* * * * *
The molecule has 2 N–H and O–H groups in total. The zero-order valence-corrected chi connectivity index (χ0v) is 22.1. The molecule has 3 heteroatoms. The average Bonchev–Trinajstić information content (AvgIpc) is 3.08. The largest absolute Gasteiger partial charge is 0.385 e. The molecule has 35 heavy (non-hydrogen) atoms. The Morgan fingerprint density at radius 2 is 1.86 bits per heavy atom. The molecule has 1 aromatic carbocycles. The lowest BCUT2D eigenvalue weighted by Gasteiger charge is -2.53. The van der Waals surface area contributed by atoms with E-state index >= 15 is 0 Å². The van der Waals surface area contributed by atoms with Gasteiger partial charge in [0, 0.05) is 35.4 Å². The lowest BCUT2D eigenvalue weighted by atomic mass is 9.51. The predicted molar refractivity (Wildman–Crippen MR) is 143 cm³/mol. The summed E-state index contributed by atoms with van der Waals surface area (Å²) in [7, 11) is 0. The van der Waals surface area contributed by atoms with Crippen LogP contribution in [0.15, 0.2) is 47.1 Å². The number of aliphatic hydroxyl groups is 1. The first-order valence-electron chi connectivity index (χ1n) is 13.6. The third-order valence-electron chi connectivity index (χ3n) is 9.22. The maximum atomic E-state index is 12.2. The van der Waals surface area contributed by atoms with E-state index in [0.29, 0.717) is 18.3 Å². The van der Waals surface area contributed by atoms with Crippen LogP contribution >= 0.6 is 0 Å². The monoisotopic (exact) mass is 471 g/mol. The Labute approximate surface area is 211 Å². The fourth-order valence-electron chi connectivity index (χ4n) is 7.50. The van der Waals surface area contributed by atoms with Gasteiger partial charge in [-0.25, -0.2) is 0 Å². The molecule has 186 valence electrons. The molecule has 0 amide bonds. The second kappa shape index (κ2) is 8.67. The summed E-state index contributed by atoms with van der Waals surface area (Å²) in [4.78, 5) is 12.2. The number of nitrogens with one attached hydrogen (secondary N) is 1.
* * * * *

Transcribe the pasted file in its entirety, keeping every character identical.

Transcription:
The molecule has 2 N–H and O–H groups in total. The zero-order valence-corrected chi connectivity index (χ0v) is 22.1. The molecule has 3 heteroatoms. The average Bonchev–Trinajstić information content (AvgIpc) is 3.08. The largest absolute Gasteiger partial charge is 0.385 e. The molecule has 35 heavy (non-hydrogen) atoms. The Morgan fingerprint density at radius 2 is 1.86 bits per heavy atom. The molecule has 1 aromatic carbocycles. The lowest BCUT2D eigenvalue weighted by Gasteiger charge is -2.53. The van der Waals surface area contributed by atoms with E-state index >= 15 is 0 Å². The van der Waals surface area contributed by atoms with Gasteiger partial charge in [0, 0.05) is 35.4 Å². The lowest BCUT2D eigenvalue weighted by atomic mass is 9.51. The predicted molar refractivity (Wildman–Crippen MR) is 143 cm³/mol. The summed E-state index contributed by atoms with van der Waals surface area (Å²) in [7, 11) is 0. The van der Waals surface area contributed by atoms with Crippen LogP contribution in [0.15, 0.2) is 47.1 Å². The number of aliphatic hydroxyl groups is 1. The first-order valence-electron chi connectivity index (χ1n) is 13.6. The third-order valence-electron chi connectivity index (χ3n) is 9.22. The maximum atomic E-state index is 12.2. The van der Waals surface area contributed by atoms with E-state index in [0.29, 0.717) is 18.3 Å². The van der Waals surface area contributed by atoms with Crippen LogP contribution >= 0.6 is 0 Å². The monoisotopic (exact) mass is 471 g/mol. The Labute approximate surface area is 211 Å². The fourth-order valence-electron chi connectivity index (χ4n) is 7.50. The van der Waals surface area contributed by atoms with Gasteiger partial charge in [-0.25, -0.2) is 0 Å². The molecule has 186 valence electrons. The molecule has 0 amide bonds. The second kappa shape index (κ2) is 8.67. The summed E-state index contributed by atoms with van der Waals surface area (Å²) in [4.78, 5) is 12.2. The number of nitrogens with one attached hydrogen (secondary N) is 1.